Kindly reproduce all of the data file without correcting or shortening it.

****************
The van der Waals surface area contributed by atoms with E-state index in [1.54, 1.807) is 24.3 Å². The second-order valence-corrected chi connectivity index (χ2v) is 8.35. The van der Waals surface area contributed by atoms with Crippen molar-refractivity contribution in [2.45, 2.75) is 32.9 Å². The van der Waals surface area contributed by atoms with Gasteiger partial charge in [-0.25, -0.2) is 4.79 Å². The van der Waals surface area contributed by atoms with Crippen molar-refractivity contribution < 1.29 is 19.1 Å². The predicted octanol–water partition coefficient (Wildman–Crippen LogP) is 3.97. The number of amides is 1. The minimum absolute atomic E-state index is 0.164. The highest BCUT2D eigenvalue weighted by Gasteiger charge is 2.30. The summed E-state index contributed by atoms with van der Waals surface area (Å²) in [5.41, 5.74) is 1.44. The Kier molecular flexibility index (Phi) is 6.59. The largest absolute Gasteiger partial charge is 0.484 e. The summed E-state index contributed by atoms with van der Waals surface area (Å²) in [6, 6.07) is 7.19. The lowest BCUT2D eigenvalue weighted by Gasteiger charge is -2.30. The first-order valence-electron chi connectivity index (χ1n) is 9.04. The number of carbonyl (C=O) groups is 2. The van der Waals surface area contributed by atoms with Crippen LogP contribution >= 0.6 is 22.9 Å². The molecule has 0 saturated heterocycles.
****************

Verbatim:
The van der Waals surface area contributed by atoms with E-state index in [1.54, 1.807) is 24.3 Å². The second-order valence-corrected chi connectivity index (χ2v) is 8.35. The van der Waals surface area contributed by atoms with Crippen molar-refractivity contribution in [2.45, 2.75) is 32.9 Å². The van der Waals surface area contributed by atoms with Gasteiger partial charge in [-0.25, -0.2) is 4.79 Å². The van der Waals surface area contributed by atoms with Crippen molar-refractivity contribution < 1.29 is 19.1 Å². The predicted octanol–water partition coefficient (Wildman–Crippen LogP) is 3.97. The number of amides is 1. The minimum absolute atomic E-state index is 0.164. The highest BCUT2D eigenvalue weighted by Gasteiger charge is 2.30. The summed E-state index contributed by atoms with van der Waals surface area (Å²) in [5.41, 5.74) is 1.44. The Kier molecular flexibility index (Phi) is 6.59. The largest absolute Gasteiger partial charge is 0.484 e. The summed E-state index contributed by atoms with van der Waals surface area (Å²) in [6, 6.07) is 7.19. The lowest BCUT2D eigenvalue weighted by Gasteiger charge is -2.30. The first-order valence-electron chi connectivity index (χ1n) is 9.04. The number of carbonyl (C=O) groups is 2. The van der Waals surface area contributed by atoms with Crippen LogP contribution >= 0.6 is 22.9 Å². The molecule has 0 saturated heterocycles.